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As A New 'Doctor Who' Season Ends, Have Its Stories Matched The Hero?

Peter Capaldi and Jenna Coleman star in the BBC series <em>Doctor Who</em>.
Ray Burmiston/Ali
Peter Capaldi and Jenna Coleman star in the BBC series Doctor Who.

It was, perhaps, one of the biggest gambles on television this year. And it has worked out beautifully.

British character actor extraordinaire Peter Capaldi stepped into the shoes of the biggest character in science-fiction TV, the Doctor, alien star of the BBC's Doctor Who. And his portrayal of a morally conflicted, intensely knowledgeable, occasionally ruthless 2,000-year-old Time Lord has added new depth to television's longest-running science-fiction series.

On Saturday, the show airs its last episode of this season, with Capaldi's Doctor taking on one of the show's classic villains in a new form (don't worry about spoilers; for those who haven't seen last week's episode, I'm not saying who it is). It's a thrilling conclusion to a storyline that has been percolating all season, and a fitting challenge for a time-traveling hero who has already wooed a dinosaur, ripped off the universe's most secure bank and fought off Robin Hood with a spoon.

But — and here's where I'm treading onto dangerous ground with the show's fans — while I love what Capaldi has done with the Doctor, I'm much less thrilled about the stories he's been featured in. For me, there is still an element of Doctor Who that isn't rising to the quality of its leading man, and this devil is in the details of the new season's stories.

First, let's savor the good stuff. Thanks to a nifty idea called regeneration, the Doctor can morph into a healthy new person when he's near death, essentially allowing the show to replace its leading actor every so often. And because the Doctor gets not only a new form but a new personality, the new actor has a lot of freedom to re-imagine the character.

Capaldi told me just before his first episode aired that he was looking to bring back an alien quality to the Doctor — to create something in the character's personality that is beyond the understanding of us humans, with our short life spans and linear concepts of time.

"Even though he can span all of time and all of space, he has to be reachable to his audience right here and now, while at the same time being otherworldly," Capaldi said. "So that's the sort of challenge: to be accessible, and yet have a whole hidden part of you that can never be seen."

The show has explored that idea in wonderful ways this season, showing how the Doctor can be callous about individual deaths, focusing more intently on the big-picture problem at hand rather than people dying in front of him.

One episode trapped the Doctor inside his time-traveling ship, the TARDIS, forcing his human sidekick, Clara Oswald, to solve a deadly problem just as he would — and placing the awful decisions he often must make in a new light.

At the episode's end, Clara teased the Doctor for a compliment, nudging him gently to to admit she was a good stand-in. "You were an extraordinary Doctor," he replied, gravely. "Goodness had nothing to do with it."

These parts of the stories touch on something I've always hoped to see in Doctor Who. Given the greatness of the character — a being who has lived over a dozen extraordinarily long lifetimes, with the ability to travel anywhere in space or time at will — there has to be a part of him that sees the universe in a completely different way than any human ever could.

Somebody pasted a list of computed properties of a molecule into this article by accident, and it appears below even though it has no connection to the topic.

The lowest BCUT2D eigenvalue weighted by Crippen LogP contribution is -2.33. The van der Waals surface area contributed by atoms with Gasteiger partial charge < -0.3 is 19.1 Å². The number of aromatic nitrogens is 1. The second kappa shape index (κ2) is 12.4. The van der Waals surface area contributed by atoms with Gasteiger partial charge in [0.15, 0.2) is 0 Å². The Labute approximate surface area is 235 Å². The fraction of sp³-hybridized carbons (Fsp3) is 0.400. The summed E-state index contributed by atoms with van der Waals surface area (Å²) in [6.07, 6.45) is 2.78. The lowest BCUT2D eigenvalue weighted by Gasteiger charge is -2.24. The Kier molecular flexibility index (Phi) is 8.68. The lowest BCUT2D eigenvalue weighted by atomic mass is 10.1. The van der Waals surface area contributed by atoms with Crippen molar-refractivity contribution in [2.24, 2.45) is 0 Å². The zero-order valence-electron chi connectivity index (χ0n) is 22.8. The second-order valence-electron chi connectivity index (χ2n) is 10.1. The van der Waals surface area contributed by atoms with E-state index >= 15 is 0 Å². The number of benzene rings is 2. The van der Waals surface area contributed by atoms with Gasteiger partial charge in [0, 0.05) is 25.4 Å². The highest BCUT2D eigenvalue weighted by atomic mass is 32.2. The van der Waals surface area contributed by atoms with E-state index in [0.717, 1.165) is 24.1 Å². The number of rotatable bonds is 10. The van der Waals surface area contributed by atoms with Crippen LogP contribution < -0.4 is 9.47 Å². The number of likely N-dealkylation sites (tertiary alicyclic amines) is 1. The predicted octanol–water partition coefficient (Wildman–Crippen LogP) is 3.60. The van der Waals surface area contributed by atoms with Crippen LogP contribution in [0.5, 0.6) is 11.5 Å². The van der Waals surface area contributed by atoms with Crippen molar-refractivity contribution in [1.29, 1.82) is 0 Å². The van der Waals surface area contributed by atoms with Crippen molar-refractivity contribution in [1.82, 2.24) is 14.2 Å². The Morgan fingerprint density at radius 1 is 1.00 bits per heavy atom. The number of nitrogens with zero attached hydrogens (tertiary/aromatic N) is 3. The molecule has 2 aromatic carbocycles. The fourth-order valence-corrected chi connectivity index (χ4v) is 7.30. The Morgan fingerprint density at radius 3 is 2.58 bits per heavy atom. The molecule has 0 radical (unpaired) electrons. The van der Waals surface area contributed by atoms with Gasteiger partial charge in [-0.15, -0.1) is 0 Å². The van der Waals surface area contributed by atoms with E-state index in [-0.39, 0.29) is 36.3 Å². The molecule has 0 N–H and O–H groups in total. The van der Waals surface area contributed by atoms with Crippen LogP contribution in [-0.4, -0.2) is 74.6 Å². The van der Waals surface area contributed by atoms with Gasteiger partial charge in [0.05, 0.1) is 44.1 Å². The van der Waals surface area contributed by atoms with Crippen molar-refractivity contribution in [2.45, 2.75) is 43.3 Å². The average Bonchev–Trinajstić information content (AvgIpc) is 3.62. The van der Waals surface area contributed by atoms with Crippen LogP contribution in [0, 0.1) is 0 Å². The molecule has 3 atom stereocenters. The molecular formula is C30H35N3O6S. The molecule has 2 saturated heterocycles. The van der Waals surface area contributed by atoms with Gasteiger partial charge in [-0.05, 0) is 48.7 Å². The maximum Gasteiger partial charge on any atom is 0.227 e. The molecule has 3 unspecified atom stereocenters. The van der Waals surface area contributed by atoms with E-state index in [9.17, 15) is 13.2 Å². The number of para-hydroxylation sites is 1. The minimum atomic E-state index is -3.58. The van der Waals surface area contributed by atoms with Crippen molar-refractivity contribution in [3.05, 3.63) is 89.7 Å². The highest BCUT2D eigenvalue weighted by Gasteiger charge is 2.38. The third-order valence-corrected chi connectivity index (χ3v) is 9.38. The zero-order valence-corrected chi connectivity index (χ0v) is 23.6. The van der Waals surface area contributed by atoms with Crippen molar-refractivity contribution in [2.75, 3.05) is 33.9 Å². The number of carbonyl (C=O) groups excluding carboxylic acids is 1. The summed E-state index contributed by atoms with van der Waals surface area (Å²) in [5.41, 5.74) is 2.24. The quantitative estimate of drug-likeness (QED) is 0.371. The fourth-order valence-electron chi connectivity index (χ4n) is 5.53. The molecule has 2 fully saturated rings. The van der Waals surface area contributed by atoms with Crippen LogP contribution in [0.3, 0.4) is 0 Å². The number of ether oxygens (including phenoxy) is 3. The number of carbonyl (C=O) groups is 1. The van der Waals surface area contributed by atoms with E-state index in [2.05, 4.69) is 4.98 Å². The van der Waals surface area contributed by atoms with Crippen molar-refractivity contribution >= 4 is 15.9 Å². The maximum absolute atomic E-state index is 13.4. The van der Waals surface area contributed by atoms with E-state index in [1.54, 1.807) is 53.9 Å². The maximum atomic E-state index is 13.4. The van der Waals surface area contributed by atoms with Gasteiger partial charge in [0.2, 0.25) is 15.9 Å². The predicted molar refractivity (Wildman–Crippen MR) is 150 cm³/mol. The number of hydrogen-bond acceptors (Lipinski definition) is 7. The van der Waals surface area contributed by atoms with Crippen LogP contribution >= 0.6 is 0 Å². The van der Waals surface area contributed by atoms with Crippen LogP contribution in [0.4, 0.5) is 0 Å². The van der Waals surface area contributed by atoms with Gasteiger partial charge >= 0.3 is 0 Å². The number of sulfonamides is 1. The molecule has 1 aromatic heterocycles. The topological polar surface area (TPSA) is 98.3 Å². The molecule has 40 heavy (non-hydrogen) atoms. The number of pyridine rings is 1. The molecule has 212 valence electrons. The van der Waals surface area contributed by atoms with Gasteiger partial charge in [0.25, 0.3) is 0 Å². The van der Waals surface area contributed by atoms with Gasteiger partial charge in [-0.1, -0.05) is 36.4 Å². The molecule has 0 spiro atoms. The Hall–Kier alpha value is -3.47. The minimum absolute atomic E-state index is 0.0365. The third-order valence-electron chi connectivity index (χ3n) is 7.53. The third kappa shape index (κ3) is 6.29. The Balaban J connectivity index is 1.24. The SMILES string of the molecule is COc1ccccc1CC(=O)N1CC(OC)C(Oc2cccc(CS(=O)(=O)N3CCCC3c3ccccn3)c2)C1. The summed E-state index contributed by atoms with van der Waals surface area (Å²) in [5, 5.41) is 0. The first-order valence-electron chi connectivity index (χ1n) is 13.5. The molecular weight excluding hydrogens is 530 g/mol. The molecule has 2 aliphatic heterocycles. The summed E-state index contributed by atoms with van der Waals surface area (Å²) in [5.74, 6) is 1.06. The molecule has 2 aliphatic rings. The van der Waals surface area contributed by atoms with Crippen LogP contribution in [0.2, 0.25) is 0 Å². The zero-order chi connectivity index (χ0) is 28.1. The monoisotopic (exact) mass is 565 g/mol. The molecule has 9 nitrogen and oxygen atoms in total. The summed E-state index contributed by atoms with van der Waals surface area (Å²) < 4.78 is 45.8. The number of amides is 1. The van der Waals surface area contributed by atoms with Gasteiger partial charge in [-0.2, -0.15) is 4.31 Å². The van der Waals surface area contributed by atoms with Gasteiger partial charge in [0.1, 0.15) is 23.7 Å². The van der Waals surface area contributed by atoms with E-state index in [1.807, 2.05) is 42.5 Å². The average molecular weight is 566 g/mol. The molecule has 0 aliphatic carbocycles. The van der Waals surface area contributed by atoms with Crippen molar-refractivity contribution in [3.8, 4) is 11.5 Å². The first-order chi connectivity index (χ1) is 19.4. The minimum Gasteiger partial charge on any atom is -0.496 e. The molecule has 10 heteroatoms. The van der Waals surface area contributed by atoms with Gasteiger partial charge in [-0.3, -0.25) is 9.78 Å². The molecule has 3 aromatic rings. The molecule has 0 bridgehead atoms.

And Capaldi has managed to bring that notion to life in a sometimes prickly, sometimes arrogant, sometimes callous, always heroic portrayal — perhaps the closest thing to an antihero that Doctor Who has seen in the 50 years since the show started on British TV.

But perhaps because Doctor Who has strong roots as a kids' TV show, there have been elements of most every episode that have pulled me out of the story like a loud conversation in a movie theater. The first Capaldi episode featured a dinosaur tromping through the river Thames; another featured the Sheriff of Nottingham teaming with aliens in a scheme to rule England. And there was the episode about the moon turning out to be a giant egg that hatched a huge space creature.

I admit this is probably as much about me as the show. Many Doctor Who fans love the way the modern series calls back to the program's cheesier roots, back when the Doctor's primary adversaries, the Daleks, looked more like overturned trash cans with toilet plungers stuck on the side (I must confess, to me, they still look that way).

The new episodes have also done wonders for the character of the Doctor's human sidekick (known as a companion), Clara Oswald. Critics have long carped about Jenna Coleman's Clara — and many of the show's female characters — being too defined by their romantic relationships, their biology and the men in their lives.

This season has given us an independent Clara, constantly challenging the Doctor to rein in his worst impulses. At 56, Capaldi admitted he was a bit too old for them to hint at any romantic relationship without looking, as he said, "creepy." They've built a more complex connection that is sometimes teacher/student, sometimes an irritated friendship and sometimes a tender bond.

So perhaps my misgivings about the story amount to little more than nitpicking. But I can't help hoping that Saturday's episode wraps up this new Doctor's journey in a way that honors the amazing new character they have built, 50 years after he first appeared on a TV screen.

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Eric Deggans is NPR's first full-time TV critic.